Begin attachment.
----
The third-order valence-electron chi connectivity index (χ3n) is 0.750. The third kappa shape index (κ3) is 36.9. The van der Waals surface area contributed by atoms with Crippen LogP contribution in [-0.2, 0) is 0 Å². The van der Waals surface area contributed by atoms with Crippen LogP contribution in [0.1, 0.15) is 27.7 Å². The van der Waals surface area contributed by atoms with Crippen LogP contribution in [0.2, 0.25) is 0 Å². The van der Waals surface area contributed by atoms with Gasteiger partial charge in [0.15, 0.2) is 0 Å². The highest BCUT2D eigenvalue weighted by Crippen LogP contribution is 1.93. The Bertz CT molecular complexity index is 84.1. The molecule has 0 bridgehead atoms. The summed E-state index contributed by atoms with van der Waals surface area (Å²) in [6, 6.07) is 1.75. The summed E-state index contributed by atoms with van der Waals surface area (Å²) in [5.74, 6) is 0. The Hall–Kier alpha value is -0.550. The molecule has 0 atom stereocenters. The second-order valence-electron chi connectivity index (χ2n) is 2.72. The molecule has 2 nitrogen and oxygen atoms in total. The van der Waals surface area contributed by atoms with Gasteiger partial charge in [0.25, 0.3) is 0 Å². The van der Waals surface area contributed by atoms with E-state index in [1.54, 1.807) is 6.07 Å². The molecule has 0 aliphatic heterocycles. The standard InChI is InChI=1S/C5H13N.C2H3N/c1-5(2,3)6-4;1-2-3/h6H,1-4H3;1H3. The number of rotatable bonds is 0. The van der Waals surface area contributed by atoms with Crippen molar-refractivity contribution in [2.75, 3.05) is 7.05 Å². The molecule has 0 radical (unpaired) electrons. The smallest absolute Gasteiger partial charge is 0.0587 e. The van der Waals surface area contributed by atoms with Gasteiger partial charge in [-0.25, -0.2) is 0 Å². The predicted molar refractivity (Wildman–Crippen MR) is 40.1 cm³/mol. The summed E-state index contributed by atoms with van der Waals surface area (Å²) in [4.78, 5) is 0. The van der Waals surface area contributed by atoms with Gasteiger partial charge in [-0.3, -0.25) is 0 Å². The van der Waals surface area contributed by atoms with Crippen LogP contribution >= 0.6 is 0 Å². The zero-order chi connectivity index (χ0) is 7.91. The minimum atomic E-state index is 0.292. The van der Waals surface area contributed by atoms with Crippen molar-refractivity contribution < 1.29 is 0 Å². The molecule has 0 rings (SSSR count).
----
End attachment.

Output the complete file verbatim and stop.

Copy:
The third-order valence-electron chi connectivity index (χ3n) is 0.750. The third kappa shape index (κ3) is 36.9. The van der Waals surface area contributed by atoms with Crippen LogP contribution in [-0.2, 0) is 0 Å². The van der Waals surface area contributed by atoms with Crippen LogP contribution in [0.1, 0.15) is 27.7 Å². The van der Waals surface area contributed by atoms with Crippen LogP contribution in [0.2, 0.25) is 0 Å². The van der Waals surface area contributed by atoms with Gasteiger partial charge in [0.15, 0.2) is 0 Å². The highest BCUT2D eigenvalue weighted by Crippen LogP contribution is 1.93. The Bertz CT molecular complexity index is 84.1. The molecule has 0 bridgehead atoms. The summed E-state index contributed by atoms with van der Waals surface area (Å²) in [6, 6.07) is 1.75. The summed E-state index contributed by atoms with van der Waals surface area (Å²) in [5.74, 6) is 0. The Hall–Kier alpha value is -0.550. The molecule has 0 atom stereocenters. The second-order valence-electron chi connectivity index (χ2n) is 2.72. The molecule has 2 nitrogen and oxygen atoms in total. The van der Waals surface area contributed by atoms with Gasteiger partial charge in [0.25, 0.3) is 0 Å². The van der Waals surface area contributed by atoms with E-state index in [1.54, 1.807) is 6.07 Å². The molecule has 0 aliphatic heterocycles. The standard InChI is InChI=1S/C5H13N.C2H3N/c1-5(2,3)6-4;1-2-3/h6H,1-4H3;1H3. The number of rotatable bonds is 0. The van der Waals surface area contributed by atoms with Crippen molar-refractivity contribution in [2.75, 3.05) is 7.05 Å². The molecule has 0 radical (unpaired) electrons. The smallest absolute Gasteiger partial charge is 0.0587 e. The van der Waals surface area contributed by atoms with Gasteiger partial charge in [-0.25, -0.2) is 0 Å². The predicted molar refractivity (Wildman–Crippen MR) is 40.1 cm³/mol. The summed E-state index contributed by atoms with van der Waals surface area (Å²) in [4.78, 5) is 0. The van der Waals surface area contributed by atoms with Gasteiger partial charge in [-0.3, -0.25) is 0 Å². The van der Waals surface area contributed by atoms with Crippen LogP contribution >= 0.6 is 0 Å². The zero-order chi connectivity index (χ0) is 7.91. The minimum atomic E-state index is 0.292. The van der Waals surface area contributed by atoms with Crippen molar-refractivity contribution < 1.29 is 0 Å². The molecule has 0 rings (SSSR count).